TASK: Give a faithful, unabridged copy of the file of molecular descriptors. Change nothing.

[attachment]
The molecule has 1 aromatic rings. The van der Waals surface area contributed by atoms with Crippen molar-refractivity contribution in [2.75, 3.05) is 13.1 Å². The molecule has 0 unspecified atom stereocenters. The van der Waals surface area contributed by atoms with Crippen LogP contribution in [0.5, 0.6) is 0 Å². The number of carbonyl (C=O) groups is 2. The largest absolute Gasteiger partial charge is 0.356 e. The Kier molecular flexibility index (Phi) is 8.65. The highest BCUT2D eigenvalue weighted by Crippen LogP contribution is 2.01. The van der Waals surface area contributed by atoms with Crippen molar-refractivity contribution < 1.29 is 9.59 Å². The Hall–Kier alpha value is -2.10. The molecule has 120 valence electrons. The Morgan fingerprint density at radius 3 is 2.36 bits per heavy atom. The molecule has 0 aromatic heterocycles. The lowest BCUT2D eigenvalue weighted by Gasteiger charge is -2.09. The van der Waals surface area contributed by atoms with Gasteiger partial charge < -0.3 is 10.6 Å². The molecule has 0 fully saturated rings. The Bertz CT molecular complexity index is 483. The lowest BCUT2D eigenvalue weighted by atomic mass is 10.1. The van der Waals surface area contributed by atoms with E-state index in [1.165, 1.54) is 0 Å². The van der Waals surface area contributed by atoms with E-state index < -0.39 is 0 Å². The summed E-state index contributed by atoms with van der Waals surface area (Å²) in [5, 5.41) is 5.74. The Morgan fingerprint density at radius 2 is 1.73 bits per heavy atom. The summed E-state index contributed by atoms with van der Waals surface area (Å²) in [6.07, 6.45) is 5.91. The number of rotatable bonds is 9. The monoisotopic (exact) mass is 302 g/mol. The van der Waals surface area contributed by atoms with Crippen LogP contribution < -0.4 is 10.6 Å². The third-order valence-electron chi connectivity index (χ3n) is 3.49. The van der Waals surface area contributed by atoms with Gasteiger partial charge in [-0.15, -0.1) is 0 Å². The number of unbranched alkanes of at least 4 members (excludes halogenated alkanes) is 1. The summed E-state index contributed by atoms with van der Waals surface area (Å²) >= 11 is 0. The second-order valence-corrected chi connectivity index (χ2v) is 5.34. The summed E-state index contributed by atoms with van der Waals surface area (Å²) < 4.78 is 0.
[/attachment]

The molecule has 1 aromatic rings. The van der Waals surface area contributed by atoms with Crippen molar-refractivity contribution in [2.75, 3.05) is 13.1 Å². The molecule has 0 unspecified atom stereocenters. The van der Waals surface area contributed by atoms with Crippen LogP contribution in [0.5, 0.6) is 0 Å². The number of carbonyl (C=O) groups is 2. The largest absolute Gasteiger partial charge is 0.356 e. The Kier molecular flexibility index (Phi) is 8.65. The highest BCUT2D eigenvalue weighted by Crippen LogP contribution is 2.01. The van der Waals surface area contributed by atoms with Crippen molar-refractivity contribution < 1.29 is 9.59 Å². The Hall–Kier alpha value is -2.10. The molecule has 120 valence electrons. The Morgan fingerprint density at radius 3 is 2.36 bits per heavy atom. The molecule has 0 aromatic heterocycles. The lowest BCUT2D eigenvalue weighted by Gasteiger charge is -2.09. The van der Waals surface area contributed by atoms with Gasteiger partial charge < -0.3 is 10.6 Å². The molecule has 0 fully saturated rings. The Bertz CT molecular complexity index is 483. The lowest BCUT2D eigenvalue weighted by atomic mass is 10.1. The van der Waals surface area contributed by atoms with E-state index in [1.165, 1.54) is 0 Å². The van der Waals surface area contributed by atoms with E-state index < -0.39 is 0 Å². The summed E-state index contributed by atoms with van der Waals surface area (Å²) in [5, 5.41) is 5.74. The Morgan fingerprint density at radius 2 is 1.73 bits per heavy atom. The summed E-state index contributed by atoms with van der Waals surface area (Å²) in [6.07, 6.45) is 5.91. The number of rotatable bonds is 9. The monoisotopic (exact) mass is 302 g/mol. The van der Waals surface area contributed by atoms with Crippen LogP contribution < -0.4 is 10.6 Å². The third-order valence-electron chi connectivity index (χ3n) is 3.49. The van der Waals surface area contributed by atoms with Gasteiger partial charge in [-0.15, -0.1) is 0 Å². The number of unbranched alkanes of at least 4 members (excludes halogenated alkanes) is 1. The summed E-state index contributed by atoms with van der Waals surface area (Å²) >= 11 is 0. The second-order valence-corrected chi connectivity index (χ2v) is 5.34. The summed E-state index contributed by atoms with van der Waals surface area (Å²) < 4.78 is 0.